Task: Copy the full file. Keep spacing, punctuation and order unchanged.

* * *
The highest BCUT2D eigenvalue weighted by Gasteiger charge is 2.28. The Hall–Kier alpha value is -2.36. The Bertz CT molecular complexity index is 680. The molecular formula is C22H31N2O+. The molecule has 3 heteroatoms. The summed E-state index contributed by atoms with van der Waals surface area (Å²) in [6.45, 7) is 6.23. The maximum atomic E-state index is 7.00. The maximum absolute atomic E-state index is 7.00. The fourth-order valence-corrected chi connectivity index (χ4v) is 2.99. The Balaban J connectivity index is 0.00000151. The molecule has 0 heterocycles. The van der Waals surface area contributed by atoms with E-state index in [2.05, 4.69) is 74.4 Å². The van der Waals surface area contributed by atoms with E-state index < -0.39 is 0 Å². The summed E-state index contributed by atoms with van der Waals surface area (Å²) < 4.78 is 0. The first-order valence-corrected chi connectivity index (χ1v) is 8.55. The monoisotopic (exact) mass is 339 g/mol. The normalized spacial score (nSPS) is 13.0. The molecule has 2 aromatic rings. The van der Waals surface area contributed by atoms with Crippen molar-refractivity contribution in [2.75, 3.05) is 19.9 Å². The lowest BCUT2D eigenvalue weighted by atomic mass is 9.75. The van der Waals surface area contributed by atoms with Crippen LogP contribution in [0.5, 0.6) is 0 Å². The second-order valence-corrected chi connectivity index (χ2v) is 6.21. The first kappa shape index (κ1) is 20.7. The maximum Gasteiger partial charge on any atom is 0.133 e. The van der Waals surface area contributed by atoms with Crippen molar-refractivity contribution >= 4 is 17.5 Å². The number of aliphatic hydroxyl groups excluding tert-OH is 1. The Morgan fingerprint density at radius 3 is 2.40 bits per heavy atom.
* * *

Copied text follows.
The highest BCUT2D eigenvalue weighted by Gasteiger charge is 2.28. The Hall–Kier alpha value is -2.36. The Bertz CT molecular complexity index is 680. The molecular formula is C22H31N2O+. The molecule has 3 heteroatoms. The summed E-state index contributed by atoms with van der Waals surface area (Å²) in [6.45, 7) is 6.23. The maximum atomic E-state index is 7.00. The maximum absolute atomic E-state index is 7.00. The fourth-order valence-corrected chi connectivity index (χ4v) is 2.99. The Balaban J connectivity index is 0.00000151. The molecule has 0 heterocycles. The van der Waals surface area contributed by atoms with E-state index in [2.05, 4.69) is 74.4 Å². The van der Waals surface area contributed by atoms with E-state index < -0.39 is 0 Å². The summed E-state index contributed by atoms with van der Waals surface area (Å²) < 4.78 is 0. The first-order valence-corrected chi connectivity index (χ1v) is 8.55. The monoisotopic (exact) mass is 339 g/mol. The normalized spacial score (nSPS) is 13.0. The molecule has 2 aromatic rings. The van der Waals surface area contributed by atoms with Crippen molar-refractivity contribution in [2.75, 3.05) is 19.9 Å². The lowest BCUT2D eigenvalue weighted by atomic mass is 9.75. The van der Waals surface area contributed by atoms with Crippen LogP contribution in [0.5, 0.6) is 0 Å². The second-order valence-corrected chi connectivity index (χ2v) is 6.21. The first kappa shape index (κ1) is 20.7. The maximum Gasteiger partial charge on any atom is 0.133 e. The van der Waals surface area contributed by atoms with Crippen molar-refractivity contribution >= 4 is 17.5 Å². The number of aliphatic hydroxyl groups excluding tert-OH is 1. The Morgan fingerprint density at radius 3 is 2.40 bits per heavy atom.